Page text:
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At UC Berkeley, a conservative student aims to bridge the political divide

At UC Berkeley, a conservative student aims to bridge the political divide
Celine Bookin, center, launched the Berkeley Conservative Society this fall with a goal of improving campus discourse. (Amanda Ramirez / Daily Californian)

On a recent evening at UC Berkeley, liberal and conservative students argued for nearly an hour about healthcare, economic policy and climate change.

There wasn't a police officer or security guard or heckler in sight. No one waved protest signs. Observers applauded politely.

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At the epicenter of the nation's free speech wars, people who did not share the same views had managed to have a civil political debate.

It was just such a moment that Celine Bookin dreamed of this fall when she launched the Berkeley Conservative Society and invited the Cal Democrats to take on her new group in a yearlong series of debates.

"I wanted to revitalize the focus around decency and political discourse," said the 19-year-old political science major from Manhattan Beach. "I felt on campus … there's a high level of vitriol just from a lack of dialogue."

Bookin used to be a member of the Berkeley College Republicans club, whose event featuring right-wing provocateur Milo Yiannopoulos was shut down by violent protests in February. The College Republicans later invited Ann Coulter and Ben Shapiro — and security for them and another Yiannopoulos visit ended up costing UC Berkeley more than $2 million.

Bookin does not criticize the College Republicans but says she left to start her own club because her priorities are different.

"BCR is more focused on bringing in speakers and advocating for the Trump administration — which is totally fine," she said, though she did not vote for President Trump. "I honestly think that the more political clubs on campus, the better."

For her new club's debates, Bookin enlisted senior Caiden Nason from Victorville, a fellow political science major and a Cal Democrat. In the last presidential race, he backed Sen. Bernie Sanders. She had her eye on Sen. Ben Sasse, a Nebraska Republican. The friends disagree on most every political issue. But both share a deep belief, Bookin said, in the importance of free speech.

Both Nason and Bookin said political tension at Berkeley started surging last year. When College Republicans set up a campus information table, students heckled them, ripping up their signs and destroying their cardboard cutout of Trump.

At a debate between the Republican and Democratic clubs, a conservative audience member stood up multiple times to attack the views of one of the Cal Democrats, Nason said, and unnerved the debater after the event by continuing to berate him and get "in his face."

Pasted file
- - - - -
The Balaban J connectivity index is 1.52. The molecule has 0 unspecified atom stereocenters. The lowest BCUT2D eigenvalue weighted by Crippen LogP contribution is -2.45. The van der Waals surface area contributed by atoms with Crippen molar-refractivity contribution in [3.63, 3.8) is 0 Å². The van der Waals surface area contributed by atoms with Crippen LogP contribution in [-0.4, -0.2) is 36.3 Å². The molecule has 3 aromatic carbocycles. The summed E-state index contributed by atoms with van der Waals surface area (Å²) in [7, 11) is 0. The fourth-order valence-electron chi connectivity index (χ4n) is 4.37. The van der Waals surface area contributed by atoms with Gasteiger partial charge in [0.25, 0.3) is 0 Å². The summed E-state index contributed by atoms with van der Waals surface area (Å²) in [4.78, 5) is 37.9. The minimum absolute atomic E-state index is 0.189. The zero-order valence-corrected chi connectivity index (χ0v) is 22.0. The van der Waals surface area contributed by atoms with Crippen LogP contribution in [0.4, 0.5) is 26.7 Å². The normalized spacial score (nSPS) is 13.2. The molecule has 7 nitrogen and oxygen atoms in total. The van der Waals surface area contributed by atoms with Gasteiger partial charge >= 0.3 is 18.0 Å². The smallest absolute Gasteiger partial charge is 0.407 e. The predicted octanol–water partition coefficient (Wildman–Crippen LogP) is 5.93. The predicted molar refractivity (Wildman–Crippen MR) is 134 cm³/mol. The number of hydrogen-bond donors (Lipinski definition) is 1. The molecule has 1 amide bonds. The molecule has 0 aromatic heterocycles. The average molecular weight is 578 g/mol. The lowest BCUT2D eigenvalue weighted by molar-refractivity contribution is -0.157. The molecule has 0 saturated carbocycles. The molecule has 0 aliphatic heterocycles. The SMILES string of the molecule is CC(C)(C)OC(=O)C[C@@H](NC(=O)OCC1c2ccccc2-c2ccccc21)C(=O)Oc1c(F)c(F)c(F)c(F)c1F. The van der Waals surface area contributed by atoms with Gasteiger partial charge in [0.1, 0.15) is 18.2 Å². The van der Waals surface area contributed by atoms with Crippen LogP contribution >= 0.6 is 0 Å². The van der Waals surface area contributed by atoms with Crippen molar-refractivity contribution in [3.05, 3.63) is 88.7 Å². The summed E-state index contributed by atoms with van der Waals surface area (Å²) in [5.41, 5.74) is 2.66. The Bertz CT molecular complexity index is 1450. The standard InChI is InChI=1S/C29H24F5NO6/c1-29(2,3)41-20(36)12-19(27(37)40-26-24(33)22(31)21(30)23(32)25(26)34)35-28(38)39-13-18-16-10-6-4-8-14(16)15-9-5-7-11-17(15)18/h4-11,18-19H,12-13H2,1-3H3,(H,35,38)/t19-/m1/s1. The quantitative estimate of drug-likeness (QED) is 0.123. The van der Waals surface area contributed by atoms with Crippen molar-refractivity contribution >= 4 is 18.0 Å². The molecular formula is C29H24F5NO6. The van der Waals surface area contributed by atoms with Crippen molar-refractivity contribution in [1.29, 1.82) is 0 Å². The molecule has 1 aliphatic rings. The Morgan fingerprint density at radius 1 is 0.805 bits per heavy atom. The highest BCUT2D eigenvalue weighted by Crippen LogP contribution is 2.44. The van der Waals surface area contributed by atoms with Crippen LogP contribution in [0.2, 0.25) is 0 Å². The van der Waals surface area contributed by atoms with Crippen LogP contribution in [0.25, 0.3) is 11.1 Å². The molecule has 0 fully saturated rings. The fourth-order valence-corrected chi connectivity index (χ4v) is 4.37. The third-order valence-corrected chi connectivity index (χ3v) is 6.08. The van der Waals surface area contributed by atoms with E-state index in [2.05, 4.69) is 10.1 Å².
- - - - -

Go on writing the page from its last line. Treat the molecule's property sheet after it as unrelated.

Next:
Nason said campus conservatives sometimes call him an anarchist. On the flip side, he said, some liberal students think all Republicans are fascists. All of which made it important, he said, to work with Bookin to bridge the growing divide.

At the inaugural debate, the two sides weren't just respectful to each other, they even found common ground.

When Democrat Clay Halbert said the government needed to tackle climate change because the problem was too urgent to leave entirely to the free market, the conservatives agreed.

"I think you're right about that in some instances," said freshman Mary Carmen Reid, who added later that her team also accepted that coal was "really bad for the environment."

When Reid proposed an end to corn subsidies, Halbert replied, "I don't think you'll find any disagreement here."

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Debating those with different views, Bookin said, helps her refine her own thinking. Her political education began young in a Republican family that read widely and launched into lively policy discussions at the dinner table.

"We talked quite a bit about Russian aggression and what Putin's grand strategy might be," Bookin said.

At the private Brentwood School, Bookin found "amazing teachers" who stoked her interest in politics and world affairs. She began political cartooning, participated in Model United Nations and organized student debates. She also played varsity tennis, competed in the Science Olympiad and managed to nail a 4.43 grade-point average. Ultimately, she said, she wants to enter public service.

Her family's experience in small business combined with her own research, she said, led her to embrace free markets and minimal government regulation. Obamacare pushed her grandfather to retire early from his dermatology practice, she said, because it added red tape and lost him patients when premiums rose.

When she argues with others who don't share her views, she says, she tries to stick to facts and listen with "understanding and empathy." On abortion, she can see both sides. As for gay marriage, it's been settled by the courts.

It's her belief that the path forward for fellow Republicans and for the nation is to "seek out friends and colleagues who may have different viewpoints and engage in conversation with them."

Nason credits her with easing tension on campus and helping people with different views make connections.

"All of my new friends are Republicans," he said. "They're not all nationalists, and they're incredibly smart."

Some people don't like to see different sides "showing we can get along," Nason said. "They're more interested in the fights that happen on our fringes. But this is the real story."

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